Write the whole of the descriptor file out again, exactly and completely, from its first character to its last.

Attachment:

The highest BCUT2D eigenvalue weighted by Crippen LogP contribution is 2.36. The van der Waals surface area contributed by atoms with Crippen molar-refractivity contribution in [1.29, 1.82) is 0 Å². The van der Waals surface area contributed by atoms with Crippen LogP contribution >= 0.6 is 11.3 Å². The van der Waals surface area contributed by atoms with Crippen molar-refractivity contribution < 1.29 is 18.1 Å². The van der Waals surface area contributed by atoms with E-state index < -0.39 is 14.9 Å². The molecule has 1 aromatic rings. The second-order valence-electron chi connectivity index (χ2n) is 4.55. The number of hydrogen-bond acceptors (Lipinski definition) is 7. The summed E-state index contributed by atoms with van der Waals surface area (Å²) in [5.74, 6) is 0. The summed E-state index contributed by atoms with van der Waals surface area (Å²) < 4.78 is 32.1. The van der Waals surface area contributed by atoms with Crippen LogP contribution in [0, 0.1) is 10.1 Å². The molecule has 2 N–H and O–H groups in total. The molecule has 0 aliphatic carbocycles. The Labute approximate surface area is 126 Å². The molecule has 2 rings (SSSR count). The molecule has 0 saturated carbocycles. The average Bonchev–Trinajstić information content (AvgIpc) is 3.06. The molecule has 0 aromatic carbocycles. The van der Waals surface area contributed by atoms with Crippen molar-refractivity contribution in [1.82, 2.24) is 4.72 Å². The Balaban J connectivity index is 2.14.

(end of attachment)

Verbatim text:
The highest BCUT2D eigenvalue weighted by Crippen LogP contribution is 2.36. The van der Waals surface area contributed by atoms with Crippen molar-refractivity contribution in [1.29, 1.82) is 0 Å². The van der Waals surface area contributed by atoms with Crippen LogP contribution >= 0.6 is 11.3 Å². The van der Waals surface area contributed by atoms with Crippen molar-refractivity contribution < 1.29 is 18.1 Å². The van der Waals surface area contributed by atoms with E-state index < -0.39 is 14.9 Å². The molecule has 1 aromatic rings. The second-order valence-electron chi connectivity index (χ2n) is 4.55. The number of hydrogen-bond acceptors (Lipinski definition) is 7. The summed E-state index contributed by atoms with van der Waals surface area (Å²) in [5.74, 6) is 0. The summed E-state index contributed by atoms with van der Waals surface area (Å²) < 4.78 is 32.1. The van der Waals surface area contributed by atoms with Crippen LogP contribution in [0, 0.1) is 10.1 Å². The molecule has 2 N–H and O–H groups in total. The molecule has 0 aliphatic carbocycles. The Labute approximate surface area is 126 Å². The molecule has 2 rings (SSSR count). The molecule has 0 saturated carbocycles. The average Bonchev–Trinajstić information content (AvgIpc) is 3.06. The molecule has 0 aromatic carbocycles. The van der Waals surface area contributed by atoms with Crippen molar-refractivity contribution in [1.82, 2.24) is 4.72 Å². The Balaban J connectivity index is 2.14.